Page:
Situated on the southern edge of the Pine Barrens, the Eldora Nature Preserve is the site of the New Jersey chapter's southern field office, and was the first nature preserve established by The Nature Conservancy expressly for the protection of rare moths.
The Eldora Nature Preserve's three hiking trails traverse 2.8 miles through a mosaic of wild habitats including mixed hardwood swamps, vernal ponds, salt marshes, wildflower meadows and pine-oak woodlands. The nature preserve also features a boardwalk overlooking the scenic West Creek and marsh, as well as a series of Geocaches that are fun—and difficult—to find.
Past Is Prelude
Historically, much of the land that now constitutes the preserve had been farmed, and a house has existed here since 1872. From 1965 through 1981, the dwelling served as the homestead of renowned entomologist and author Dr. C. Brooke Worth, who recognized the importance of the site to rare moths and protected the property from insecticide spraying. In 1981, he donated 177 acres to TNC for management as a nature preserve.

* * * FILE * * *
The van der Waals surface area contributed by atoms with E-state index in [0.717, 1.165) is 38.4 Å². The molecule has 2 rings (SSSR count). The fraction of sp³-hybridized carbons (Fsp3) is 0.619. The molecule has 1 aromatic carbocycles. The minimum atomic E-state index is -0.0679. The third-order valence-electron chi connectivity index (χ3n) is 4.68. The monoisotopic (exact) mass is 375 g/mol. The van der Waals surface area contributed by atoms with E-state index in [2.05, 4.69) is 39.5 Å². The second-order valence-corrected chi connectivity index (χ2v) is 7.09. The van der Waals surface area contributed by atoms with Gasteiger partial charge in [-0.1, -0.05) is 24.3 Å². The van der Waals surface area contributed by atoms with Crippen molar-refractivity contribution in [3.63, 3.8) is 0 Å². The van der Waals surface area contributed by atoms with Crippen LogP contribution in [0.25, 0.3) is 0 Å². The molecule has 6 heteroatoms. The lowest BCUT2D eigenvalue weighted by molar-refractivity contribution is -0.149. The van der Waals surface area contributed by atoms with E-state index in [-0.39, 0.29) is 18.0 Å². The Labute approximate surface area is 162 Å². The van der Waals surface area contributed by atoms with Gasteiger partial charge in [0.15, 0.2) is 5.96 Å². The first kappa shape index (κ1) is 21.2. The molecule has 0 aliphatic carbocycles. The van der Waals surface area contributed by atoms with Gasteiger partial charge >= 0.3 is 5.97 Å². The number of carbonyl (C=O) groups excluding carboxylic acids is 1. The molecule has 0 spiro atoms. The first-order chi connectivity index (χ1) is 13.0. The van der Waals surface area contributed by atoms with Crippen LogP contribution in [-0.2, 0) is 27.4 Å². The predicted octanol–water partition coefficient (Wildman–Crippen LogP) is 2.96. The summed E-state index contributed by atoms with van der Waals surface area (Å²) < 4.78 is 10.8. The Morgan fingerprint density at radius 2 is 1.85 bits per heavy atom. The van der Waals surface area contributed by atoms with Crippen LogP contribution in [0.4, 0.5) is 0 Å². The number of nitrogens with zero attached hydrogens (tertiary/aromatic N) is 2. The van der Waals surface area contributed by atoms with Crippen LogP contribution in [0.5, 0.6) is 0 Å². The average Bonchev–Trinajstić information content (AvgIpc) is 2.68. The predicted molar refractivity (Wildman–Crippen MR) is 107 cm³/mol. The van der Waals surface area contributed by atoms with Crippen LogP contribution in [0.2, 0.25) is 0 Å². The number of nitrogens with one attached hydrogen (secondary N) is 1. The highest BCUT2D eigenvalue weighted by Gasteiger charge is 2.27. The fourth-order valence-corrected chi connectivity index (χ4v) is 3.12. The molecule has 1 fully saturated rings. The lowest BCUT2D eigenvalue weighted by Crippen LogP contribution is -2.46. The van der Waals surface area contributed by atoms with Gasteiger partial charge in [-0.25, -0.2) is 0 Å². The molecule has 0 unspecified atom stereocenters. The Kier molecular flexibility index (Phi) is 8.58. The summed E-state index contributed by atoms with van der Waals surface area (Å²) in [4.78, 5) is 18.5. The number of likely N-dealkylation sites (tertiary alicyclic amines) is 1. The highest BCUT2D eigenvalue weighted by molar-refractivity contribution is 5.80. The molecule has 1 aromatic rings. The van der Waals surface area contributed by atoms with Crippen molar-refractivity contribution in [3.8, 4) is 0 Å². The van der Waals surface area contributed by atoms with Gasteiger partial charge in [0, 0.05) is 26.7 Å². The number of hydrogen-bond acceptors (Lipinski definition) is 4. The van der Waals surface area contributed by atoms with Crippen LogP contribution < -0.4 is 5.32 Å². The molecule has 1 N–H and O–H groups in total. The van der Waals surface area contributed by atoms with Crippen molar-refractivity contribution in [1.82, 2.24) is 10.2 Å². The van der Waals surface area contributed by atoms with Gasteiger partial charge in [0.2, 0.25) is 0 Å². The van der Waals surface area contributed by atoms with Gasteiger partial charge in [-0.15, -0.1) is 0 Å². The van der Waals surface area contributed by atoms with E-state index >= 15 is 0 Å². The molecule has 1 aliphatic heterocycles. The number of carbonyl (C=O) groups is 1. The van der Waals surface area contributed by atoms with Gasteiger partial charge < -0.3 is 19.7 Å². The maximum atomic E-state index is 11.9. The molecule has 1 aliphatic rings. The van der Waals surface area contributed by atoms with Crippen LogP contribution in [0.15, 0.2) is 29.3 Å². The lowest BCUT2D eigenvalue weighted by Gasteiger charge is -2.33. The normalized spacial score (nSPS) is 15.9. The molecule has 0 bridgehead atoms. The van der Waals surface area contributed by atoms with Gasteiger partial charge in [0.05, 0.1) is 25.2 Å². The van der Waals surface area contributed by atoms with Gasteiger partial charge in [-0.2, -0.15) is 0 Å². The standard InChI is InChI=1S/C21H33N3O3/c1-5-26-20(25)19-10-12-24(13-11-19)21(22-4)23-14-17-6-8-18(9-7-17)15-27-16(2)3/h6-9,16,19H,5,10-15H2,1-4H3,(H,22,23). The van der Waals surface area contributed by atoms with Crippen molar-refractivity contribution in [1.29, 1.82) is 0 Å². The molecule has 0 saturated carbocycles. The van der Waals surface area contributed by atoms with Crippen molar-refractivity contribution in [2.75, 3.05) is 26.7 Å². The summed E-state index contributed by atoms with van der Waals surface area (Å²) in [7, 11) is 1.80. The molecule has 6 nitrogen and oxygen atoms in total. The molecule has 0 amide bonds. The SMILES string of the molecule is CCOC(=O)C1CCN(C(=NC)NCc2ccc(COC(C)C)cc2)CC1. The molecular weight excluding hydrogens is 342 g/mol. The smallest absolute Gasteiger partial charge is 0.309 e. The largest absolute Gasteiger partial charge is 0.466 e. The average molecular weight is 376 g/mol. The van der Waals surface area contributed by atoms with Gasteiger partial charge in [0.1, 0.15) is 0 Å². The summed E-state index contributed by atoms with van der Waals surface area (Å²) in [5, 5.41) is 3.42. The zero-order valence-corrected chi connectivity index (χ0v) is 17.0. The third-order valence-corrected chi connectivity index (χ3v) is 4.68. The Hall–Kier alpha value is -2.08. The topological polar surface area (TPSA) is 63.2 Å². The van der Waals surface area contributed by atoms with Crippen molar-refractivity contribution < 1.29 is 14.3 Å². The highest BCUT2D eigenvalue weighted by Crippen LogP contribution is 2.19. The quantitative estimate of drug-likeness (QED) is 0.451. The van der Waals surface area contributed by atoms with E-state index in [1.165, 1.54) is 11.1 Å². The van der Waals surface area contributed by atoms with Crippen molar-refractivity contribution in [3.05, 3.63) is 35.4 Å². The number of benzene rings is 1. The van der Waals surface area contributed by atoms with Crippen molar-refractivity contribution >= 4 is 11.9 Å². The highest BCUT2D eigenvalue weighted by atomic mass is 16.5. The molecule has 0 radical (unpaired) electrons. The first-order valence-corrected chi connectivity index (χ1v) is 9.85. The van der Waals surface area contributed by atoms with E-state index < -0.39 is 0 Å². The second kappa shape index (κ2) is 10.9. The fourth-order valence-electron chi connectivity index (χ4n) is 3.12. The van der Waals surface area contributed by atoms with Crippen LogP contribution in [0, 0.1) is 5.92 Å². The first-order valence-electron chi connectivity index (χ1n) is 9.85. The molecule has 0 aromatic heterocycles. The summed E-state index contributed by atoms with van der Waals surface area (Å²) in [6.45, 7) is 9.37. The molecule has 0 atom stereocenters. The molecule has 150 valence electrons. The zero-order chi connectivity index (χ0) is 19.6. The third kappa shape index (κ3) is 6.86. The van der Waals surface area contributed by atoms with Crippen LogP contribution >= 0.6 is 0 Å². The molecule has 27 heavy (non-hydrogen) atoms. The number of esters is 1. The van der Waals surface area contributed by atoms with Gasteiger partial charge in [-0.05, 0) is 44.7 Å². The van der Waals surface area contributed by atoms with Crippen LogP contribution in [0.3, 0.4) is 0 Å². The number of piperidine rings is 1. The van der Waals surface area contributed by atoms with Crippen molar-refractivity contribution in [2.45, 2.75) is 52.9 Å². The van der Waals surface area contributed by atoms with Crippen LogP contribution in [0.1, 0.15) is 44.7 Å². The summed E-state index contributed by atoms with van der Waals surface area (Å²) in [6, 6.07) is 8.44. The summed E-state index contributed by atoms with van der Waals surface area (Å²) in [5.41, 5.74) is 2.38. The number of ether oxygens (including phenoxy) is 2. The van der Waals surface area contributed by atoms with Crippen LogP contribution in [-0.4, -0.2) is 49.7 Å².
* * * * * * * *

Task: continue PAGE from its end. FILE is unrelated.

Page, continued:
Today, after renovations that began in the mid-1990s, Dr. Worth's home is the site of the southern field office for New Jersey chapter staff.
Southern Pine Barrens
The Eldora Nature Preserve falls within New Jersey's Southern Pine Barrens. The southern extension of the Pine Barrens covers 351,475 acres stretching through Atlantic, Cumberland and Cape May counties. The pristine waters of this area feed both the Atlantic and Delaware Bay marshes and bays. By protecting the Eldora Nature Preserve, which includes massive oak-pine forests and wetlands that filter water reaching the Delaware Bay, TNC is:
- Protecting waters that are vital to the local fishing and oyster catching economy;
- Providing resting, feeding and breeding habitat for vast numbers of waterfowl;
- Safeguarding high-quality habitat for breeding migratory and year-round birds;
- Welcoming striped bass, herring and alewife that return from the ocean each year to spawn in rivers and streams; and
- Supporting more than 50 threatened and endangered plant species and more than 40 animal species, including 27 wild orchid species, bald eagles, peregrine falcons and Pine Barrens tree frogs.